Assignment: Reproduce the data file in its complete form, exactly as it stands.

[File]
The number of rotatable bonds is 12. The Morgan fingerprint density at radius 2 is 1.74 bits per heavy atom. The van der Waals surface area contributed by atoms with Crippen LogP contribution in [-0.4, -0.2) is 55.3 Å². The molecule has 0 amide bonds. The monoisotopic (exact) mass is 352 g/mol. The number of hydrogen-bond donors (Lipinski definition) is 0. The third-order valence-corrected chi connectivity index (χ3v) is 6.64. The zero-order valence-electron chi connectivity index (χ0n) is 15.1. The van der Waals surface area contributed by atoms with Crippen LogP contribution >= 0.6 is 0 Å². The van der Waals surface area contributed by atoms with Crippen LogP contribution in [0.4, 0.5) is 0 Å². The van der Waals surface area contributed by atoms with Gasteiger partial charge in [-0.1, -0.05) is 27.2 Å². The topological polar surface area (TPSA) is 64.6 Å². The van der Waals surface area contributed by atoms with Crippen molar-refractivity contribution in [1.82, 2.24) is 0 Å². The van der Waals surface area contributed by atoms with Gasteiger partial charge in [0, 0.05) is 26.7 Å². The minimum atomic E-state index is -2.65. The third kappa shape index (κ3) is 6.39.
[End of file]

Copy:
The number of rotatable bonds is 12. The Morgan fingerprint density at radius 2 is 1.74 bits per heavy atom. The van der Waals surface area contributed by atoms with Crippen LogP contribution in [-0.4, -0.2) is 55.3 Å². The molecule has 0 amide bonds. The monoisotopic (exact) mass is 352 g/mol. The number of hydrogen-bond donors (Lipinski definition) is 0. The third-order valence-corrected chi connectivity index (χ3v) is 6.64. The zero-order valence-electron chi connectivity index (χ0n) is 15.1. The van der Waals surface area contributed by atoms with Crippen LogP contribution >= 0.6 is 0 Å². The van der Waals surface area contributed by atoms with Crippen LogP contribution in [0.4, 0.5) is 0 Å². The van der Waals surface area contributed by atoms with Gasteiger partial charge in [-0.1, -0.05) is 27.2 Å². The topological polar surface area (TPSA) is 64.6 Å². The van der Waals surface area contributed by atoms with Crippen molar-refractivity contribution in [1.82, 2.24) is 0 Å². The van der Waals surface area contributed by atoms with Gasteiger partial charge in [0, 0.05) is 26.7 Å². The minimum atomic E-state index is -2.65. The third kappa shape index (κ3) is 6.39.